Fantastic Fest Review: Werewolf
Concentration camp survival horror is more tender than it seems
By Richard Whittaker,
1:00PM, Wed. Sep. 26, 2018
When Adrian Panek called his World War 2 survival drama Werewolf, it's not hard to imagine he was referencing Werwolf, the Nazi plan to leave covert forces behind enemy lines as the Allies advanced on Berlin.
That plan was a failure from moment one, but the naming evokes the idea that just because the front line has passed by, that doesn't mean the trauma of war has broken its hold.
The opening is the night of the liberation of Concentration Camp Gross-Rosen, a real death camp in Poland, and the fate of two groups of survivors: First, the guard dogs who patrolled the camp, and sometimes killed the prisoners; and then the children, who find themselves merely turned loose, with no support or parents to suddenly guide them in this new world. The real tension is between unwilling and de facto mother figure Hanka (Sonia Mietielica); the sole German boy, brusquely nicknamed Kraut (Nicolas Przygoda); and Wladek (Kamil Polnisiak), the bespectacled young boy who became the bunk leader and effective sonderkommando for the other kids in bis barracks at Gross-Rosen. Now the kids are all released, he’s the one struggling most with trying to find where he fits in – much like the hungry guard dogs who have found the kids in the crumbling mansion that is supposed to be their temporary orphanage.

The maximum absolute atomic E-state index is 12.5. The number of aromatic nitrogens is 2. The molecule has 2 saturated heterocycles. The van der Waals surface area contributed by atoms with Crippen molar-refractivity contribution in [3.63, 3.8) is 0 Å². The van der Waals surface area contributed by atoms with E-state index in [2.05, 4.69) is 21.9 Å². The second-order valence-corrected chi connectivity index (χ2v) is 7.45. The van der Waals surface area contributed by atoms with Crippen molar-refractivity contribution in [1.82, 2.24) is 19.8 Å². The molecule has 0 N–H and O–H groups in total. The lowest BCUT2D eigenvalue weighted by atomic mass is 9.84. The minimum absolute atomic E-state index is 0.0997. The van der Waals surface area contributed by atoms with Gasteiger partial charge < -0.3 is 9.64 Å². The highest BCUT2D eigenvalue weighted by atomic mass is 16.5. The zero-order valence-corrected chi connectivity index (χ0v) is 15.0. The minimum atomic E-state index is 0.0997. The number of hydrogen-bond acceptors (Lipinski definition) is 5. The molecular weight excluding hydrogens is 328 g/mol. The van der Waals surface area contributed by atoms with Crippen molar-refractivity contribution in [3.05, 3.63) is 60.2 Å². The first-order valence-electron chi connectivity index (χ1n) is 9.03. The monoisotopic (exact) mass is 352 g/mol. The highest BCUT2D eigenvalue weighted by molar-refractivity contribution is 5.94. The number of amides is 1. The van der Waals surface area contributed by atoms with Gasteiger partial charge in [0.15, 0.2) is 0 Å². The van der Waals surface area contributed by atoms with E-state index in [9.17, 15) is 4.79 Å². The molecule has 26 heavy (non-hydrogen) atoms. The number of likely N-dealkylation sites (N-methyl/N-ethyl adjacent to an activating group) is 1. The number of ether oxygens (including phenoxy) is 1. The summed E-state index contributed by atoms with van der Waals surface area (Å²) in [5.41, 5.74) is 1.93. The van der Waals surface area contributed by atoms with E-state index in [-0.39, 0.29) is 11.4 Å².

Writer/director Panek’s sophomore feature goes straight for the jugular of the werewolf metaphor, of what it means to lose your humanity. The kids have every excuse for turning on each other, but there is a tenderness to their compassion for each member of this rag tag pack of orphans, amplified by the sensation of seeing a story that has never really been shown before, of the child survivors of the camps. Moments like how they eat potatoes are such a simple and profound observation, but then explain why they don’t just run screaming when the wolves – both metaphorical and physical – come out.
The young ensemble cast is astounding, not least because there is no showboating, while Panek's script never paints them as miniature adults. The question that stays open right to the end, and that keeps the action intriguing, is whether these pups will become wild wolves or be happily domesticated again.
Wed. Sept. 26, 2:35pm
Fantastic Fest runs Sept. 20-27. For more news, reviews, and interviews, as well as our daily show with the oneofus.net podcast network, visit austinchronicle.com/fantastic-fest.